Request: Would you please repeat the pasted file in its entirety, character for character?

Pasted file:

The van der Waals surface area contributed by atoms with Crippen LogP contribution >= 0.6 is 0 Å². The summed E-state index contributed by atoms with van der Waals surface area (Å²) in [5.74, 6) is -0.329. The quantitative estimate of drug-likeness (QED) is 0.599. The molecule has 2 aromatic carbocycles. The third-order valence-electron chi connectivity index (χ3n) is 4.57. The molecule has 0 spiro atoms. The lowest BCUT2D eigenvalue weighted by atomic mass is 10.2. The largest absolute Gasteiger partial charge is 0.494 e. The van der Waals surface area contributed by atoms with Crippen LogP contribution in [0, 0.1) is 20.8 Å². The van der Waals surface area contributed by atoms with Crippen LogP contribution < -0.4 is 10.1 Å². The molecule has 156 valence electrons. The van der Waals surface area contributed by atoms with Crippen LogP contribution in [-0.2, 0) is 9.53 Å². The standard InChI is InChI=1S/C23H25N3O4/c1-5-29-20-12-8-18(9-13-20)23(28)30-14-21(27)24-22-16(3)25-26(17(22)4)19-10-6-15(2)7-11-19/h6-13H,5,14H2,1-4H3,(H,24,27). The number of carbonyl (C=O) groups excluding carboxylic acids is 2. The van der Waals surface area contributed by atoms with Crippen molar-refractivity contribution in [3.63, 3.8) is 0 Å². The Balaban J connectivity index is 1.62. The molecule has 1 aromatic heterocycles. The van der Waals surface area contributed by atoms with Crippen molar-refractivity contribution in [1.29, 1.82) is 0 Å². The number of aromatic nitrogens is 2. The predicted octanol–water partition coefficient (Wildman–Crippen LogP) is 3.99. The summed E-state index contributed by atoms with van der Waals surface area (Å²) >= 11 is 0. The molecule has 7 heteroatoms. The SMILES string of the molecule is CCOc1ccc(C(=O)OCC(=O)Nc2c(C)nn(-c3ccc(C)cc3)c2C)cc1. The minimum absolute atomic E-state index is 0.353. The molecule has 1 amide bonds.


The van der Waals surface area contributed by atoms with Crippen LogP contribution >= 0.6 is 0 Å². The summed E-state index contributed by atoms with van der Waals surface area (Å²) in [5.74, 6) is -0.329. The quantitative estimate of drug-likeness (QED) is 0.599. The molecule has 2 aromatic carbocycles. The third-order valence-electron chi connectivity index (χ3n) is 4.57. The molecule has 0 spiro atoms. The lowest BCUT2D eigenvalue weighted by atomic mass is 10.2. The largest absolute Gasteiger partial charge is 0.494 e. The van der Waals surface area contributed by atoms with Crippen LogP contribution in [0, 0.1) is 20.8 Å². The van der Waals surface area contributed by atoms with Crippen LogP contribution < -0.4 is 10.1 Å². The molecule has 156 valence electrons. The van der Waals surface area contributed by atoms with Crippen LogP contribution in [-0.2, 0) is 9.53 Å². The standard InChI is InChI=1S/C23H25N3O4/c1-5-29-20-12-8-18(9-13-20)23(28)30-14-21(27)24-22-16(3)25-26(17(22)4)19-10-6-15(2)7-11-19/h6-13H,5,14H2,1-4H3,(H,24,27). The number of carbonyl (C=O) groups excluding carboxylic acids is 2. The van der Waals surface area contributed by atoms with Crippen molar-refractivity contribution in [3.63, 3.8) is 0 Å². The Balaban J connectivity index is 1.62. The molecule has 1 aromatic heterocycles. The van der Waals surface area contributed by atoms with Crippen molar-refractivity contribution in [1.29, 1.82) is 0 Å². The number of aromatic nitrogens is 2. The predicted octanol–water partition coefficient (Wildman–Crippen LogP) is 3.99. The summed E-state index contributed by atoms with van der Waals surface area (Å²) >= 11 is 0. The molecule has 7 heteroatoms. The SMILES string of the molecule is CCOc1ccc(C(=O)OCC(=O)Nc2c(C)nn(-c3ccc(C)cc3)c2C)cc1. The minimum absolute atomic E-state index is 0.353. The molecule has 1 amide bonds.